In an entertaining and somewhat offbeat opinion citing no less an authority on Texas than Lyle Lovett, the Amarillo Court of Appeals has affirmed a trial court order granting special appearances by two Canadian parties in a dispute with a Texas business.

ER Software Canada ULC v. Interdev Technologies Corporation and Valsoft Corporation Inc. (No. 07-23-00366-CV; February 26, 2024) arose from a series of transactions involving the sale by a Canadian company of a Canadian company to a California company with headquarters in Texas, with the assistance of a Texas corporation. At no time during the negotiations and sale did a representative of either Canadian entity set foot in Texas. Instead, representatives of the California and Texas buyers traveled to Canada for due diligence purposes, directed payments for the sale to Canada, and signed a choice of law provision specifying the application of Canadian law to a dispute. As they often do, the deal went sour and the California outfit (ER) decided it wanted out of the sale. It sued the Canadian entities (Interdev and Valsoft) in Travis County. The Canadian defendants filed special appearances, which the trial court granted. Plaintiff filed an interlocutory appeal, which was transferred from the Austin to the Amarillo Court of Appeals under a docket equalization order.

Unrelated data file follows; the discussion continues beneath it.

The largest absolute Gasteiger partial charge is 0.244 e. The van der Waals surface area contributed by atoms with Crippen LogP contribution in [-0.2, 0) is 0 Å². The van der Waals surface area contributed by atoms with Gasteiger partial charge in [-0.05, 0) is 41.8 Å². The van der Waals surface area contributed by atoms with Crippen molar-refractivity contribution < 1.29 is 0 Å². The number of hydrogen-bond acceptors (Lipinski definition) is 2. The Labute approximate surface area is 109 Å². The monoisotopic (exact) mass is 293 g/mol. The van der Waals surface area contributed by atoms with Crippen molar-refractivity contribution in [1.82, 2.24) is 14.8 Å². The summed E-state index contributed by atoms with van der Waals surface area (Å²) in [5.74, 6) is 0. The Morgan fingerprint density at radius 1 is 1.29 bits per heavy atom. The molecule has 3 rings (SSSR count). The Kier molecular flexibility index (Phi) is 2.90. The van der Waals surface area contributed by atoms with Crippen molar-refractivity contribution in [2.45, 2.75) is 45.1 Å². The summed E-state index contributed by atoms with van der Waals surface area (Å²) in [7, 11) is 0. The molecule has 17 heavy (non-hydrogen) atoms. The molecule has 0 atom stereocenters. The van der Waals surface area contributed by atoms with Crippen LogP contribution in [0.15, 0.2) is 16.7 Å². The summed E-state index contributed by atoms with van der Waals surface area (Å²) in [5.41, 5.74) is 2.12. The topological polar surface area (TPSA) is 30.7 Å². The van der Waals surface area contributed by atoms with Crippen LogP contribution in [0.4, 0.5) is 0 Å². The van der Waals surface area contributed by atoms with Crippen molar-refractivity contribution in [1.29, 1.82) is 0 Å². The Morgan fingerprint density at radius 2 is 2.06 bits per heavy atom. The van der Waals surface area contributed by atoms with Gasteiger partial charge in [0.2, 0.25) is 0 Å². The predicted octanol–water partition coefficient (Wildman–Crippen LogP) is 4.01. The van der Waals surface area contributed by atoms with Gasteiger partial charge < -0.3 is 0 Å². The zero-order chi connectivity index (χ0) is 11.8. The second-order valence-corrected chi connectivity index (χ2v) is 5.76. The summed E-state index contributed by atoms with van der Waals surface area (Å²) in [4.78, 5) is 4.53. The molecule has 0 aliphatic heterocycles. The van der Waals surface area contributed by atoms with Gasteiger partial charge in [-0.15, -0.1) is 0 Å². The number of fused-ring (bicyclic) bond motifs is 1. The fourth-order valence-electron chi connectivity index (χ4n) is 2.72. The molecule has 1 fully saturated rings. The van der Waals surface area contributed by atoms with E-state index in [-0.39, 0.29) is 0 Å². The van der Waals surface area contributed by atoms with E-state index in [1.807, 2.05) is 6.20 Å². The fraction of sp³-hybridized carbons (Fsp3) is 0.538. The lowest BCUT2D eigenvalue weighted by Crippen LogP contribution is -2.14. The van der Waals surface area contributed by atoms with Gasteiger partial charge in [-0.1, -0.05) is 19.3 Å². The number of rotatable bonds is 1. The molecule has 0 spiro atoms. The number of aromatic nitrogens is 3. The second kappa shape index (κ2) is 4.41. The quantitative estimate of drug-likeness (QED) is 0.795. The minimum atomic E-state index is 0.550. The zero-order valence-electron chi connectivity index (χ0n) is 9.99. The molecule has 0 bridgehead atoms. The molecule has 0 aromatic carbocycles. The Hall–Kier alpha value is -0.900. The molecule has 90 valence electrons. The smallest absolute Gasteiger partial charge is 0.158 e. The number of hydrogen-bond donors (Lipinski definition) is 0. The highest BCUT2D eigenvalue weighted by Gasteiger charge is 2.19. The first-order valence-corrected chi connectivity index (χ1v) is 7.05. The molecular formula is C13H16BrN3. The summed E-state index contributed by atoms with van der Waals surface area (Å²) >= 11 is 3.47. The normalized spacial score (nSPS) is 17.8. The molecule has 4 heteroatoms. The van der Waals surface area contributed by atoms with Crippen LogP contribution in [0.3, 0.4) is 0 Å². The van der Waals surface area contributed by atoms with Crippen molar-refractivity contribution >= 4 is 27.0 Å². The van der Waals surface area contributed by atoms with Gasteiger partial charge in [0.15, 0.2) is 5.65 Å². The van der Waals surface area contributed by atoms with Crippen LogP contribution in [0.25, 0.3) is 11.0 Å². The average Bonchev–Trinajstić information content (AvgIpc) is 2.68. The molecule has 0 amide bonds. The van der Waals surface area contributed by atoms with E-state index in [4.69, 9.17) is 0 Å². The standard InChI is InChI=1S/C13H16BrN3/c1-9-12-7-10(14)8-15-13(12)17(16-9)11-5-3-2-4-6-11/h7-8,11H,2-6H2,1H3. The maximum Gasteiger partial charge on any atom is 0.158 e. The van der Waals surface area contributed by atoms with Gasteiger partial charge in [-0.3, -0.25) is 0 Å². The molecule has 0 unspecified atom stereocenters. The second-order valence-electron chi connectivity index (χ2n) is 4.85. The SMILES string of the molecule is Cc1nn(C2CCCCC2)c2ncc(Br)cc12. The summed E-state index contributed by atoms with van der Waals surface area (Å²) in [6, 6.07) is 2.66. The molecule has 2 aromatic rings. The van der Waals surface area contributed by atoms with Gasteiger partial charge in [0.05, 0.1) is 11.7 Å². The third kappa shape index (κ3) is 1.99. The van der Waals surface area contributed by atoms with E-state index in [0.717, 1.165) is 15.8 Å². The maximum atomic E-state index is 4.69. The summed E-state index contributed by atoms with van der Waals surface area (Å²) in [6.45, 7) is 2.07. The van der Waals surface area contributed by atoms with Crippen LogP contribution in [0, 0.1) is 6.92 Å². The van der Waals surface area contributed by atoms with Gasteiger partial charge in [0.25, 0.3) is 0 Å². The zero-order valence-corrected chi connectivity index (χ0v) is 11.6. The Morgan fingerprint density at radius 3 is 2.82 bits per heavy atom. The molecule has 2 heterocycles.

In an opinion by Justice Quinn, the court of appeals affirmed. As characterized by the court, plaintiff’s claim for asserting personal jurisdiction “rest[ed] on the proposition that [defendants] knew they dealt with ‘Texans,’” including Texas entities that were not even parties to the lawsuit. The court, understandably, rejected this argument because only the defendant’s contacts with the forum state matter, and the only communications between the parties took place electronically outside of Texas, more specifically, in Canada and New York. With respect to the purposeful availment prong of the test, the court concluded that the Canadian entities did not seek any particular benefit from Texas as a result of the sale, much less a benefit that supported a finding that those entities expected to be haled into court in Texas or reaped the rewards of Texas law. Consequently, any contacts with Texas were “fortuitous,” not “purposeful.”

This case put the court in mind of the lyrics of “That’s Right”: “That’s right, you’re not from Texas,/That’s right, you’re not from Texas/ . . . but Texas wants you anyway.” But as the court noted, even if Texas wants you, you might not necessarily want it, even if you are dealing with “Texans.”

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